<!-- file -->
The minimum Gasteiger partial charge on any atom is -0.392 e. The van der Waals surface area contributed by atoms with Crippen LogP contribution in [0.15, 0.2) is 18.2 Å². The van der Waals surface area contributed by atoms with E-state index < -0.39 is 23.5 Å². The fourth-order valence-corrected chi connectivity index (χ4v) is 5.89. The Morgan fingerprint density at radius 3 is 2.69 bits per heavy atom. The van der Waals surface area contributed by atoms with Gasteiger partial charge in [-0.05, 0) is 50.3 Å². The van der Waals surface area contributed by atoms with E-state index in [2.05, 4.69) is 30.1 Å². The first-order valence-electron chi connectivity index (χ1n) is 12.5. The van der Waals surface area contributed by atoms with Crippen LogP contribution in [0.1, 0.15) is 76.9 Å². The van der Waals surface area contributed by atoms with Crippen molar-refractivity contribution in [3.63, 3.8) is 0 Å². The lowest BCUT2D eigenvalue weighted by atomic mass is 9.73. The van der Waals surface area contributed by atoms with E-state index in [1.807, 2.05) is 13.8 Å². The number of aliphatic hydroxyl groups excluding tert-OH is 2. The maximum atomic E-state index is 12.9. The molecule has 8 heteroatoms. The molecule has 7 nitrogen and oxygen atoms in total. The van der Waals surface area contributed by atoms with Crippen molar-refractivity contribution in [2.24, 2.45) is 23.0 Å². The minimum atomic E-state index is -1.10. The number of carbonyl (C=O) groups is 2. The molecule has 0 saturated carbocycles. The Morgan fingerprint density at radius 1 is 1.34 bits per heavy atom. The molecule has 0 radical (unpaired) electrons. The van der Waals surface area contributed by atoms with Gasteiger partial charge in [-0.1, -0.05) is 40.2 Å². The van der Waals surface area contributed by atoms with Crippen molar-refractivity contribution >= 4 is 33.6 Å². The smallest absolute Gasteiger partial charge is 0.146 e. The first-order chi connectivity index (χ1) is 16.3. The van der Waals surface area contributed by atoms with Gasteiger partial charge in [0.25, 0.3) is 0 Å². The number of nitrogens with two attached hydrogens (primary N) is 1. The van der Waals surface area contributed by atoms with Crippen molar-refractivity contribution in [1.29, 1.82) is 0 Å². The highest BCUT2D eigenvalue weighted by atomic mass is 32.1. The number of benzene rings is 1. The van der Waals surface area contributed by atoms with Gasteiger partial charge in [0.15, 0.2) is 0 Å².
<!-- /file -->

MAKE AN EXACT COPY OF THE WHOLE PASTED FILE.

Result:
The minimum Gasteiger partial charge on any atom is -0.392 e. The van der Waals surface area contributed by atoms with Crippen LogP contribution in [0.15, 0.2) is 18.2 Å². The van der Waals surface area contributed by atoms with E-state index < -0.39 is 23.5 Å². The fourth-order valence-corrected chi connectivity index (χ4v) is 5.89. The Morgan fingerprint density at radius 3 is 2.69 bits per heavy atom. The van der Waals surface area contributed by atoms with Gasteiger partial charge in [-0.05, 0) is 50.3 Å². The van der Waals surface area contributed by atoms with E-state index in [2.05, 4.69) is 30.1 Å². The first-order valence-electron chi connectivity index (χ1n) is 12.5. The van der Waals surface area contributed by atoms with Crippen LogP contribution in [0.1, 0.15) is 76.9 Å². The van der Waals surface area contributed by atoms with Crippen molar-refractivity contribution in [3.63, 3.8) is 0 Å². The lowest BCUT2D eigenvalue weighted by atomic mass is 9.73. The van der Waals surface area contributed by atoms with E-state index in [1.807, 2.05) is 13.8 Å². The number of aliphatic hydroxyl groups excluding tert-OH is 2. The maximum atomic E-state index is 12.9. The molecule has 8 heteroatoms. The molecule has 7 nitrogen and oxygen atoms in total. The van der Waals surface area contributed by atoms with Crippen molar-refractivity contribution in [2.24, 2.45) is 23.0 Å². The minimum atomic E-state index is -1.10. The number of carbonyl (C=O) groups is 2. The molecule has 0 saturated carbocycles. The Morgan fingerprint density at radius 1 is 1.34 bits per heavy atom. The molecule has 0 radical (unpaired) electrons. The van der Waals surface area contributed by atoms with Gasteiger partial charge in [-0.1, -0.05) is 40.2 Å². The van der Waals surface area contributed by atoms with Crippen molar-refractivity contribution >= 4 is 33.6 Å². The smallest absolute Gasteiger partial charge is 0.146 e. The first-order chi connectivity index (χ1) is 16.3. The van der Waals surface area contributed by atoms with Gasteiger partial charge in [0.25, 0.3) is 0 Å². The number of nitrogens with two attached hydrogens (primary N) is 1. The van der Waals surface area contributed by atoms with Crippen molar-refractivity contribution in [1.29, 1.82) is 0 Å². The highest BCUT2D eigenvalue weighted by atomic mass is 32.1. The number of benzene rings is 1. The van der Waals surface area contributed by atoms with Gasteiger partial charge in [0.15, 0.2) is 0 Å².